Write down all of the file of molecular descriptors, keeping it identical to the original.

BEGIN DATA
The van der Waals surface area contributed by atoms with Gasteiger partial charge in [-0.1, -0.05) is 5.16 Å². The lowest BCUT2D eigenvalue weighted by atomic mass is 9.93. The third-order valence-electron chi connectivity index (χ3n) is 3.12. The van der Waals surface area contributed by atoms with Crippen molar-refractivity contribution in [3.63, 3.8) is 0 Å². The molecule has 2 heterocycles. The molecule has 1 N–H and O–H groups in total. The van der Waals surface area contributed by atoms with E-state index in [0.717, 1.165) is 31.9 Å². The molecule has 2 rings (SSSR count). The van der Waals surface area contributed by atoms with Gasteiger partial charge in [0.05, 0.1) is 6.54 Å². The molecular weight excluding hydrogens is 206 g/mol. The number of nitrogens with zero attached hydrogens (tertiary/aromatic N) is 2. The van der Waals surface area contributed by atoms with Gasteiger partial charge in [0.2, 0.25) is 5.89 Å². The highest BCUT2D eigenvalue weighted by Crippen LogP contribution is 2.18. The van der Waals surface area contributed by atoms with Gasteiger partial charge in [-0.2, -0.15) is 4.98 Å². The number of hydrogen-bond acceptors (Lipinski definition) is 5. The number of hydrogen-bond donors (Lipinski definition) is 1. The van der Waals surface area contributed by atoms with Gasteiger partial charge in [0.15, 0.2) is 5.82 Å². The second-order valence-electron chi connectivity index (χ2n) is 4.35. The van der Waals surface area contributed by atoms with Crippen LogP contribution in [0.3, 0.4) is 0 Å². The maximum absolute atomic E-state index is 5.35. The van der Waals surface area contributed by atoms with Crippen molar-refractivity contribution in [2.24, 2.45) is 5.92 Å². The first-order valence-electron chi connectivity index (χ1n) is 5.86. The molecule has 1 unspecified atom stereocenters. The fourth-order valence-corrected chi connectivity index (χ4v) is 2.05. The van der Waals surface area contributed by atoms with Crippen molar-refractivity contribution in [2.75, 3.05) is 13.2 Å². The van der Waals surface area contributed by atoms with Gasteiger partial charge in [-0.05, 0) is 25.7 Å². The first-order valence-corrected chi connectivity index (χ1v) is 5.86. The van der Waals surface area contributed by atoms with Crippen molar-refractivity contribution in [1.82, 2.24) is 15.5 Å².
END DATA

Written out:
The van der Waals surface area contributed by atoms with Gasteiger partial charge in [-0.1, -0.05) is 5.16 Å². The lowest BCUT2D eigenvalue weighted by atomic mass is 9.93. The third-order valence-electron chi connectivity index (χ3n) is 3.12. The van der Waals surface area contributed by atoms with Crippen molar-refractivity contribution in [3.63, 3.8) is 0 Å². The molecule has 2 heterocycles. The molecule has 1 N–H and O–H groups in total. The van der Waals surface area contributed by atoms with E-state index in [0.717, 1.165) is 31.9 Å². The molecule has 2 rings (SSSR count). The van der Waals surface area contributed by atoms with Gasteiger partial charge in [0.05, 0.1) is 6.54 Å². The molecular weight excluding hydrogens is 206 g/mol. The number of nitrogens with zero attached hydrogens (tertiary/aromatic N) is 2. The van der Waals surface area contributed by atoms with Gasteiger partial charge in [0.2, 0.25) is 5.89 Å². The highest BCUT2D eigenvalue weighted by Crippen LogP contribution is 2.18. The van der Waals surface area contributed by atoms with Gasteiger partial charge in [-0.2, -0.15) is 4.98 Å². The number of hydrogen-bond acceptors (Lipinski definition) is 5. The number of hydrogen-bond donors (Lipinski definition) is 1. The van der Waals surface area contributed by atoms with Gasteiger partial charge in [0.15, 0.2) is 5.82 Å². The second-order valence-electron chi connectivity index (χ2n) is 4.35. The van der Waals surface area contributed by atoms with Crippen LogP contribution in [0.3, 0.4) is 0 Å². The maximum absolute atomic E-state index is 5.35. The van der Waals surface area contributed by atoms with Crippen molar-refractivity contribution in [2.24, 2.45) is 5.92 Å². The first-order valence-electron chi connectivity index (χ1n) is 5.86. The molecule has 1 unspecified atom stereocenters. The fourth-order valence-corrected chi connectivity index (χ4v) is 2.05. The van der Waals surface area contributed by atoms with Crippen molar-refractivity contribution in [2.75, 3.05) is 13.2 Å². The van der Waals surface area contributed by atoms with Gasteiger partial charge in [-0.05, 0) is 25.7 Å². The first-order valence-corrected chi connectivity index (χ1v) is 5.86. The van der Waals surface area contributed by atoms with Crippen molar-refractivity contribution in [1.82, 2.24) is 15.5 Å².